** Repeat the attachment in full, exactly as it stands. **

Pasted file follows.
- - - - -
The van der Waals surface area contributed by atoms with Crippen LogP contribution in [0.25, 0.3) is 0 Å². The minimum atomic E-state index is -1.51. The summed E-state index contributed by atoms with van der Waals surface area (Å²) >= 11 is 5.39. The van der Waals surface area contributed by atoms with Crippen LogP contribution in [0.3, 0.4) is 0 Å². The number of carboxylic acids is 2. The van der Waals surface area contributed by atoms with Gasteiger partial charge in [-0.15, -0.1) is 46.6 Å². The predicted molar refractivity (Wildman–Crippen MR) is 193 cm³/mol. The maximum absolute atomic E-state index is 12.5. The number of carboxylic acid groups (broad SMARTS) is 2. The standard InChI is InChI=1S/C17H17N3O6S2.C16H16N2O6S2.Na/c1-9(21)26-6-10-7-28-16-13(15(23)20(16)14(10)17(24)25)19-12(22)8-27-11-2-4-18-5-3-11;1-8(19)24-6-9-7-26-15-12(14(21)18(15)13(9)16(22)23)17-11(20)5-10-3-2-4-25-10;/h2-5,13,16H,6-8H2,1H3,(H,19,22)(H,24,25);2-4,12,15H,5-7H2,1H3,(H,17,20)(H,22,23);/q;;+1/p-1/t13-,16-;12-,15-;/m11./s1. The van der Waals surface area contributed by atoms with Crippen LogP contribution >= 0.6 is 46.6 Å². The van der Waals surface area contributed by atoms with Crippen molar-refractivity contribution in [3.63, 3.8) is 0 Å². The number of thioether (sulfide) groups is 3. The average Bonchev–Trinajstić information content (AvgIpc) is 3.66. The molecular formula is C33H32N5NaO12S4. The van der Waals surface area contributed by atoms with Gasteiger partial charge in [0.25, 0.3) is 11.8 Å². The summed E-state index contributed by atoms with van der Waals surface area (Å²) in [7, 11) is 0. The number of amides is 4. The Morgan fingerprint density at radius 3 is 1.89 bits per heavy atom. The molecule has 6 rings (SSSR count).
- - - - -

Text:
The van der Waals surface area contributed by atoms with Crippen LogP contribution in [0.25, 0.3) is 0 Å². The minimum atomic E-state index is -1.51. The summed E-state index contributed by atoms with van der Waals surface area (Å²) >= 11 is 5.39. The van der Waals surface area contributed by atoms with Crippen LogP contribution in [0.3, 0.4) is 0 Å². The number of carboxylic acids is 2. The van der Waals surface area contributed by atoms with Gasteiger partial charge in [-0.15, -0.1) is 46.6 Å². The predicted molar refractivity (Wildman–Crippen MR) is 193 cm³/mol. The maximum absolute atomic E-state index is 12.5. The number of carboxylic acid groups (broad SMARTS) is 2. The standard InChI is InChI=1S/C17H17N3O6S2.C16H16N2O6S2.Na/c1-9(21)26-6-10-7-28-16-13(15(23)20(16)14(10)17(24)25)19-12(22)8-27-11-2-4-18-5-3-11;1-8(19)24-6-9-7-26-15-12(14(21)18(15)13(9)16(22)23)17-11(20)5-10-3-2-4-25-10;/h2-5,13,16H,6-8H2,1H3,(H,19,22)(H,24,25);2-4,12,15H,5-7H2,1H3,(H,17,20)(H,22,23);/q;;+1/p-1/t13-,16-;12-,15-;/m11./s1. The van der Waals surface area contributed by atoms with Crippen LogP contribution >= 0.6 is 46.6 Å². The van der Waals surface area contributed by atoms with Crippen molar-refractivity contribution in [3.63, 3.8) is 0 Å². The number of thioether (sulfide) groups is 3. The average Bonchev–Trinajstić information content (AvgIpc) is 3.66. The molecular formula is C33H32N5NaO12S4. The van der Waals surface area contributed by atoms with Gasteiger partial charge in [0.25, 0.3) is 11.8 Å². The summed E-state index contributed by atoms with van der Waals surface area (Å²) in [7, 11) is 0. The number of amides is 4. The Morgan fingerprint density at radius 3 is 1.89 bits per heavy atom. The molecule has 6 rings (SSSR count).